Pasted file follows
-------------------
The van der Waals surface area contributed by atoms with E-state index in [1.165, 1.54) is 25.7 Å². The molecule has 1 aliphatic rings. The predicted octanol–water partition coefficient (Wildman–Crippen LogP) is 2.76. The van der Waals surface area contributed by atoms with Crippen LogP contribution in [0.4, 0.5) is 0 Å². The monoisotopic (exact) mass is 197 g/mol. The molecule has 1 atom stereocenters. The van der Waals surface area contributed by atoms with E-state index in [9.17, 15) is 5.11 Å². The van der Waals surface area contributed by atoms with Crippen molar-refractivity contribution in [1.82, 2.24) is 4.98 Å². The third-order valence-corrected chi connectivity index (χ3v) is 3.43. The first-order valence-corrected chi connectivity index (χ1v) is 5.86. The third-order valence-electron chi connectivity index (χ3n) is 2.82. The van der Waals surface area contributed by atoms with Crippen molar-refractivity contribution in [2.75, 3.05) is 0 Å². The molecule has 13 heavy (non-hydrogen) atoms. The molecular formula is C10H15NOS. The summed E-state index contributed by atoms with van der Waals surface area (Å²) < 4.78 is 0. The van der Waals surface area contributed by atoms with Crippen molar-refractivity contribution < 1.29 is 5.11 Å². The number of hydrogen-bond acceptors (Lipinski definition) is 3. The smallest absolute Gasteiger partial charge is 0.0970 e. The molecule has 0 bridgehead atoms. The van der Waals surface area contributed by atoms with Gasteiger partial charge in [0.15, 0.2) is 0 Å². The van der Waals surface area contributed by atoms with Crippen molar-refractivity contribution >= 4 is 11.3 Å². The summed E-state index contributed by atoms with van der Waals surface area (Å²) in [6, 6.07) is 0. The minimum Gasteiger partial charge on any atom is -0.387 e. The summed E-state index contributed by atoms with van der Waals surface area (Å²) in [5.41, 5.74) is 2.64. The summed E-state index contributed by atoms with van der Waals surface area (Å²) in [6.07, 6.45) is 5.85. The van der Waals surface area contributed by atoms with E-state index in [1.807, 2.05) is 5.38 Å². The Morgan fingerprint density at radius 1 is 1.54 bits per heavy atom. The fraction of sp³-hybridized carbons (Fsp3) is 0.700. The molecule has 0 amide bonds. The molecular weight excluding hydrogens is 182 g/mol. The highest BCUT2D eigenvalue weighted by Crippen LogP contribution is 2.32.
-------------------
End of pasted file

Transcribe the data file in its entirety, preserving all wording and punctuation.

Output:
The van der Waals surface area contributed by atoms with E-state index in [1.165, 1.54) is 25.7 Å². The molecule has 1 aliphatic rings. The predicted octanol–water partition coefficient (Wildman–Crippen LogP) is 2.76. The van der Waals surface area contributed by atoms with Crippen LogP contribution in [0.4, 0.5) is 0 Å². The monoisotopic (exact) mass is 197 g/mol. The molecule has 1 atom stereocenters. The van der Waals surface area contributed by atoms with E-state index in [9.17, 15) is 5.11 Å². The van der Waals surface area contributed by atoms with Crippen molar-refractivity contribution in [1.82, 2.24) is 4.98 Å². The third-order valence-corrected chi connectivity index (χ3v) is 3.43. The first-order valence-corrected chi connectivity index (χ1v) is 5.86. The third-order valence-electron chi connectivity index (χ3n) is 2.82. The van der Waals surface area contributed by atoms with Crippen molar-refractivity contribution in [2.75, 3.05) is 0 Å². The molecule has 13 heavy (non-hydrogen) atoms. The molecular formula is C10H15NOS. The summed E-state index contributed by atoms with van der Waals surface area (Å²) < 4.78 is 0. The van der Waals surface area contributed by atoms with Crippen molar-refractivity contribution < 1.29 is 5.11 Å². The number of hydrogen-bond acceptors (Lipinski definition) is 3. The smallest absolute Gasteiger partial charge is 0.0970 e. The molecule has 0 bridgehead atoms. The van der Waals surface area contributed by atoms with Gasteiger partial charge in [0.15, 0.2) is 0 Å². The van der Waals surface area contributed by atoms with Crippen molar-refractivity contribution >= 4 is 11.3 Å². The summed E-state index contributed by atoms with van der Waals surface area (Å²) in [6, 6.07) is 0. The minimum Gasteiger partial charge on any atom is -0.387 e. The summed E-state index contributed by atoms with van der Waals surface area (Å²) in [5.41, 5.74) is 2.64. The summed E-state index contributed by atoms with van der Waals surface area (Å²) in [6.07, 6.45) is 5.85. The van der Waals surface area contributed by atoms with E-state index in [1.807, 2.05) is 5.38 Å². The Morgan fingerprint density at radius 1 is 1.54 bits per heavy atom. The fraction of sp³-hybridized carbons (Fsp3) is 0.700. The molecule has 0 amide bonds. The molecular weight excluding hydrogens is 182 g/mol. The highest BCUT2D eigenvalue weighted by Crippen LogP contribution is 2.32.